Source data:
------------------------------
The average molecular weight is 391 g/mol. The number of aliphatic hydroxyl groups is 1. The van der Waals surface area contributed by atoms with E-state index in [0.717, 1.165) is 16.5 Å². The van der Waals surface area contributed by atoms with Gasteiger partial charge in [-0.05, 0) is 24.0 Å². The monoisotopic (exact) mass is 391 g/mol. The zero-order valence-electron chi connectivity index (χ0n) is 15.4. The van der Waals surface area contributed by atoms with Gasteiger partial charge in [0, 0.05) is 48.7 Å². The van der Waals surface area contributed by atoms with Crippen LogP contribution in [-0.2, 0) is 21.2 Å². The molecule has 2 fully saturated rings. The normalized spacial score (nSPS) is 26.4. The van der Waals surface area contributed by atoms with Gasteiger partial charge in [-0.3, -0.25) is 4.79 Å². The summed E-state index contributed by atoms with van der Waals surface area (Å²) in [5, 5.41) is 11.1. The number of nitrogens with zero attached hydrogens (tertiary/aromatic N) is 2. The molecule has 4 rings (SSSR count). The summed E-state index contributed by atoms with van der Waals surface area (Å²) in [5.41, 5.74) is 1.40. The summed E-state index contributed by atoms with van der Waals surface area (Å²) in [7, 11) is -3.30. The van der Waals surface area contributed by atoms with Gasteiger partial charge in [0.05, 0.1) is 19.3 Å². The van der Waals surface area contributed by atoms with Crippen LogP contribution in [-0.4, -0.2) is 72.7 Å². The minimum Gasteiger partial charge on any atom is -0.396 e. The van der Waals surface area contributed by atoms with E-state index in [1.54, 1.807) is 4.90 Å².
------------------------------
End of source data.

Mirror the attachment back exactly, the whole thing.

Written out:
The average molecular weight is 391 g/mol. The number of aliphatic hydroxyl groups is 1. The van der Waals surface area contributed by atoms with E-state index in [0.717, 1.165) is 16.5 Å². The van der Waals surface area contributed by atoms with Gasteiger partial charge in [-0.05, 0) is 24.0 Å². The monoisotopic (exact) mass is 391 g/mol. The zero-order valence-electron chi connectivity index (χ0n) is 15.4. The van der Waals surface area contributed by atoms with Gasteiger partial charge in [0, 0.05) is 48.7 Å². The van der Waals surface area contributed by atoms with Crippen LogP contribution in [-0.2, 0) is 21.2 Å². The molecule has 2 fully saturated rings. The normalized spacial score (nSPS) is 26.4. The van der Waals surface area contributed by atoms with Gasteiger partial charge in [-0.3, -0.25) is 4.79 Å². The summed E-state index contributed by atoms with van der Waals surface area (Å²) in [5, 5.41) is 11.1. The number of nitrogens with zero attached hydrogens (tertiary/aromatic N) is 2. The molecule has 4 rings (SSSR count). The summed E-state index contributed by atoms with van der Waals surface area (Å²) in [5.41, 5.74) is 1.40. The summed E-state index contributed by atoms with van der Waals surface area (Å²) in [7, 11) is -3.30. The van der Waals surface area contributed by atoms with Gasteiger partial charge in [0.05, 0.1) is 19.3 Å². The van der Waals surface area contributed by atoms with Crippen LogP contribution in [-0.4, -0.2) is 72.7 Å². The minimum Gasteiger partial charge on any atom is -0.396 e. The van der Waals surface area contributed by atoms with E-state index in [1.54, 1.807) is 4.90 Å².